5 Nutrition Tips For Labor Day Weekend Camping & Hiking

camping nutrition

Do you have hiking or camping on your agenda? Mapping out your wilderness nutrition needs is important: There’s plenty to consider besides simply grabbing an energy bar or a bottle of water. Follow these tips to ensure you have a nourishing and safe food experience on your next outdoor adventure.

  1. Have a plan. Your food and water needs are generally higher than usual on activity-based excursions. Pay extra special attention to packing plenty of fluids for hot weather adventures. Some other key considerations before your hiking or camping trip include:
    • Length of the trip
    • What foods and beverages you’ll carry
    • How you’ll eat and drink
    • If bringing a cooler is an option
    • What food-related tools you’ll need
  2. Pack easy-to-carry foods for a hike — or a day trip. You can actually pack perishable foods, such as sandwiches, just be sure you have a cold source (such as an ice pack) to keep foods properly chilled. The more you stash in a backpack, the harder it is to hike, so opt mainly for non-perishable foods that are relatively lightweight and nutrient dense. These include:
    • Trail mix
    • Nuts, seeds, nut-based bars or nut butter packs
    • Dried or freeze-dried fruits and veggies
    • Energy bars, chews or gels
    • Granola or granola bars
    • Ready-made tuna salad pouches
    • Whole-grain tortillas
    • Poultry, salmon or meat jerky
    • Bottled water or sports drink … it’s essential to stay hydrated! Pre-hydrate by drinking at least 4 cups of water before your hike so you have less to carry. Then, a good rule of thumb is to plan for about 2 cups of fluid for every hour of hiking.
  3. Pack easy-to-prep foods for camping — or a multi-day trip. It’s a little more challenging to pack food for days at a time. The first day you’ll be able to eat perishable foods. But after that, map out your meals so you’ll have what you enjoy and need. If you have a cooler, you’ll have numerous options. Otherwise, include any of these shelf-stable, easily-packed basics to sustain you:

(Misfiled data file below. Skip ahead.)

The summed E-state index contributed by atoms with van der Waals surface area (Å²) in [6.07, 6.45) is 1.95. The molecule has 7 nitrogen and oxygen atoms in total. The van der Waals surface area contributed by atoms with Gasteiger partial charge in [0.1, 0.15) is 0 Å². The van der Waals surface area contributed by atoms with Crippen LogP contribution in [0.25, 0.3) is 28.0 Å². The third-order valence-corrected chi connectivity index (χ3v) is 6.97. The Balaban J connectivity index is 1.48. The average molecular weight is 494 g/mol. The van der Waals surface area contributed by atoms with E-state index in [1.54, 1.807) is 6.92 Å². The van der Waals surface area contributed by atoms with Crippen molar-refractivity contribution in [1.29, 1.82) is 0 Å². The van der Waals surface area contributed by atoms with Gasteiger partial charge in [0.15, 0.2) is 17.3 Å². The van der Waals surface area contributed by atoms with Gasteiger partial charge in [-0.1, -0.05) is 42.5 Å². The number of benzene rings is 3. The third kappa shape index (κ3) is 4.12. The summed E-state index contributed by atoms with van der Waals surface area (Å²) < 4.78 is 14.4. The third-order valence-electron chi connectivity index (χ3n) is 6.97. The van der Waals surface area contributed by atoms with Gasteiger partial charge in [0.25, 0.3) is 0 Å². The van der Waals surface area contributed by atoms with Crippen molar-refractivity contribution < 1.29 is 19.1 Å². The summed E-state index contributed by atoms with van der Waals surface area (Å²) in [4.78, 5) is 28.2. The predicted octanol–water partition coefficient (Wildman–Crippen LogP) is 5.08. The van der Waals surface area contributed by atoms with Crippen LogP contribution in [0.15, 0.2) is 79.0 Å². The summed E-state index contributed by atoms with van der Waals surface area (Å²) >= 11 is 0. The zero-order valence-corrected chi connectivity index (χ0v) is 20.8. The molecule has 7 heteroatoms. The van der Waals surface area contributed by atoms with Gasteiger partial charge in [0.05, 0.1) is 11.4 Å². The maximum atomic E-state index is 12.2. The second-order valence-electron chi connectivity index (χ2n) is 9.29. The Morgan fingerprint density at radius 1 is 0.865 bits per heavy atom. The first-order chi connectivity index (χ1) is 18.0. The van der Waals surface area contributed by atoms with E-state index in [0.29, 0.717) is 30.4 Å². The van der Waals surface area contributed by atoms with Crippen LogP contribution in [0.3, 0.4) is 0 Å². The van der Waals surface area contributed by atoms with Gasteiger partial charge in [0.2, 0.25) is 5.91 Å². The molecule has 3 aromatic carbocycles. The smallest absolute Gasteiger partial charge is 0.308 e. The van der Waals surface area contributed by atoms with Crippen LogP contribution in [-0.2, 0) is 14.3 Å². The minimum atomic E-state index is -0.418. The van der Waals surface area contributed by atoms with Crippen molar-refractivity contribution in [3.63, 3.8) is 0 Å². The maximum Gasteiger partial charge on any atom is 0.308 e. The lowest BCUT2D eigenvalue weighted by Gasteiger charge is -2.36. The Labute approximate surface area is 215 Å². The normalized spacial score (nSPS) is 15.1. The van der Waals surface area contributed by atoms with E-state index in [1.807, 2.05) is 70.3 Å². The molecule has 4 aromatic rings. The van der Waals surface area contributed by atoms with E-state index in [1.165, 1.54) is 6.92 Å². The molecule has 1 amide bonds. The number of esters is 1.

• Easy-to-carry foods mentioned above
    • Ready-to-eat cereal
    • Fruit or vegetable puree in squeezable pouches (yes, like baby food)
    • Poultry or fish pouches, or canned fish, poultry or meat in individual or regular servings
    • Individual packets of mayo, mustard, taco sauce and/or soy sauce
    • Whole-grain pasta, couscous, rice mix, pancake mix, hot cereal, dried soups and freeze-dried foods (if you have the ability to boil water)
    • Marshmallows — for a campfire dessert, of course
    • Bottled water, plus powdered beverage mixes
  4. To store, serve or dispose of food properly and safely, bring these essentials:
    • Disposable wipes/moist towelettes or biodegradable soap
    • Bowls and plates
    • Kettle or cooking pot
    • Eating and cooking utensils
    • Can opener, if applicable
    • Ice packs
    • Compostable trash bags
    • Portable water filters or water purification tablets
    • Thermometers for cooler and cooked meat, if applicable
  5. Always follow good food safety practices — from packing to plating. Remember that perishable food cannot be kept out in hot weather (90°F or higher) for more than one hour; in mild weather for more than two hours. And, always practice these four food safety tips:
    • Wash hands often. This includes before and after eating. Moist towelettes work fine.
    • Keep raw meats and ready-to-eat foods separate. Use extra plates that you’ve packed — one for raw and one for prepared foods.
    • Cook to proper temperatures. Use a food thermometer to be sure cooked food has reached a safe internal temperature.
    • Refrigerate promptly below 40°F. Of course, if you don’t have a fridge, pack perishable food, including meat or poultry, with plenty of ice or ice packs in a well-insulated cooler to keep the temperature below 40°F. Store leftovers in the cooler only if it still has ice. And keep the cooler in as cool a place as possible.

Now, take a hike!

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